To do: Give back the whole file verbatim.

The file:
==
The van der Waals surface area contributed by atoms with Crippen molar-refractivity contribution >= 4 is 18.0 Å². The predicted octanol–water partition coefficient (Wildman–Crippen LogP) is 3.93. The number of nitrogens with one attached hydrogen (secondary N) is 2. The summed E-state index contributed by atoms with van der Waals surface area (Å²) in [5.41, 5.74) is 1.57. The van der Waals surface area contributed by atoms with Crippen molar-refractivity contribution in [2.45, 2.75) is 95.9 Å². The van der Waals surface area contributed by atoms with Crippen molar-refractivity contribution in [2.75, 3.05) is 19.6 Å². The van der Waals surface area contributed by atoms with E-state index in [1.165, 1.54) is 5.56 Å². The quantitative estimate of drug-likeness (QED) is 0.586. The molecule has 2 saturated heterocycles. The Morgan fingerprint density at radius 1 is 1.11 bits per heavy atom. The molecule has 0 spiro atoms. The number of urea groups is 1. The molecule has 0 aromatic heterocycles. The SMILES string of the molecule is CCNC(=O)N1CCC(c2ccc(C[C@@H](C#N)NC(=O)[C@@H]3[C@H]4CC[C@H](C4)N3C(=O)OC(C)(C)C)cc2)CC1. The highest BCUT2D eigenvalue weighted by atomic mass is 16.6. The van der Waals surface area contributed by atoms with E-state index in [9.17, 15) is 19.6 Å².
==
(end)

The van der Waals surface area contributed by atoms with Crippen molar-refractivity contribution >= 4 is 18.0 Å². The predicted octanol–water partition coefficient (Wildman–Crippen LogP) is 3.93. The number of nitrogens with one attached hydrogen (secondary N) is 2. The summed E-state index contributed by atoms with van der Waals surface area (Å²) in [5.41, 5.74) is 1.57. The van der Waals surface area contributed by atoms with Crippen molar-refractivity contribution in [2.45, 2.75) is 95.9 Å². The van der Waals surface area contributed by atoms with Crippen molar-refractivity contribution in [2.75, 3.05) is 19.6 Å². The van der Waals surface area contributed by atoms with E-state index in [1.165, 1.54) is 5.56 Å². The quantitative estimate of drug-likeness (QED) is 0.586. The molecule has 2 saturated heterocycles. The Morgan fingerprint density at radius 1 is 1.11 bits per heavy atom. The molecule has 0 spiro atoms. The number of urea groups is 1. The molecule has 0 aromatic heterocycles. The SMILES string of the molecule is CCNC(=O)N1CCC(c2ccc(C[C@@H](C#N)NC(=O)[C@@H]3[C@H]4CC[C@H](C4)N3C(=O)OC(C)(C)C)cc2)CC1. The highest BCUT2D eigenvalue weighted by atomic mass is 16.6. The van der Waals surface area contributed by atoms with E-state index in [9.17, 15) is 19.6 Å².